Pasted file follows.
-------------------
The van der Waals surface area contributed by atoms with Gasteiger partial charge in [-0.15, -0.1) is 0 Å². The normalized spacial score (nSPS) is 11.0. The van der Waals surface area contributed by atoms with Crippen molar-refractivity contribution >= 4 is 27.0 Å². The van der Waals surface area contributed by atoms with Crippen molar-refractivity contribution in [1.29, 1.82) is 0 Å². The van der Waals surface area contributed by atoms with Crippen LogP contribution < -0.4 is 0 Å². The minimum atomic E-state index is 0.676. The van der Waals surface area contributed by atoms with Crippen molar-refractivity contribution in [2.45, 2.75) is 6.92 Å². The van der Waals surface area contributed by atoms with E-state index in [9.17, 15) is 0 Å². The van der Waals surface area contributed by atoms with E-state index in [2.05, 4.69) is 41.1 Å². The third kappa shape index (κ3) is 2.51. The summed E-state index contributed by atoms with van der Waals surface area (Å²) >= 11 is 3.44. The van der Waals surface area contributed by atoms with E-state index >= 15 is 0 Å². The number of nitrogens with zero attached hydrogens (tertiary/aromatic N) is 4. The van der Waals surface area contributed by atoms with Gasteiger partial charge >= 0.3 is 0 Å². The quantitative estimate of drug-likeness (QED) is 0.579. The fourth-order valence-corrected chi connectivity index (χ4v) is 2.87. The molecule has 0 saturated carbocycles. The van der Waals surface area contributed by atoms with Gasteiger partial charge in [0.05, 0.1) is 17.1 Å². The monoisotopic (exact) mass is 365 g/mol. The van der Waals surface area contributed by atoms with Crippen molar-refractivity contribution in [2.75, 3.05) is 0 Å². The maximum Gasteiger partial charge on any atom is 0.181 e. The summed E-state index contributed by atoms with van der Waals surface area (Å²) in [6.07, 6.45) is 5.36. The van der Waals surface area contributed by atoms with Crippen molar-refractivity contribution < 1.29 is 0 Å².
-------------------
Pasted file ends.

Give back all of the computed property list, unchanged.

The van der Waals surface area contributed by atoms with Gasteiger partial charge in [-0.15, -0.1) is 0 Å². The normalized spacial score (nSPS) is 11.0. The van der Waals surface area contributed by atoms with Crippen molar-refractivity contribution >= 4 is 27.0 Å². The van der Waals surface area contributed by atoms with Crippen molar-refractivity contribution in [1.29, 1.82) is 0 Å². The van der Waals surface area contributed by atoms with Crippen LogP contribution < -0.4 is 0 Å². The minimum atomic E-state index is 0.676. The van der Waals surface area contributed by atoms with Crippen molar-refractivity contribution in [2.45, 2.75) is 6.92 Å². The van der Waals surface area contributed by atoms with E-state index in [9.17, 15) is 0 Å². The van der Waals surface area contributed by atoms with E-state index in [2.05, 4.69) is 41.1 Å². The third kappa shape index (κ3) is 2.51. The summed E-state index contributed by atoms with van der Waals surface area (Å²) >= 11 is 3.44. The van der Waals surface area contributed by atoms with E-state index >= 15 is 0 Å². The number of nitrogens with zero attached hydrogens (tertiary/aromatic N) is 4. The van der Waals surface area contributed by atoms with Gasteiger partial charge >= 0.3 is 0 Å². The quantitative estimate of drug-likeness (QED) is 0.579. The fourth-order valence-corrected chi connectivity index (χ4v) is 2.87. The molecule has 0 saturated carbocycles. The van der Waals surface area contributed by atoms with Gasteiger partial charge in [0.05, 0.1) is 17.1 Å². The monoisotopic (exact) mass is 365 g/mol. The van der Waals surface area contributed by atoms with Crippen molar-refractivity contribution in [2.75, 3.05) is 0 Å². The maximum Gasteiger partial charge on any atom is 0.181 e. The summed E-state index contributed by atoms with van der Waals surface area (Å²) in [6.07, 6.45) is 5.36. The van der Waals surface area contributed by atoms with Crippen molar-refractivity contribution < 1.29 is 0 Å².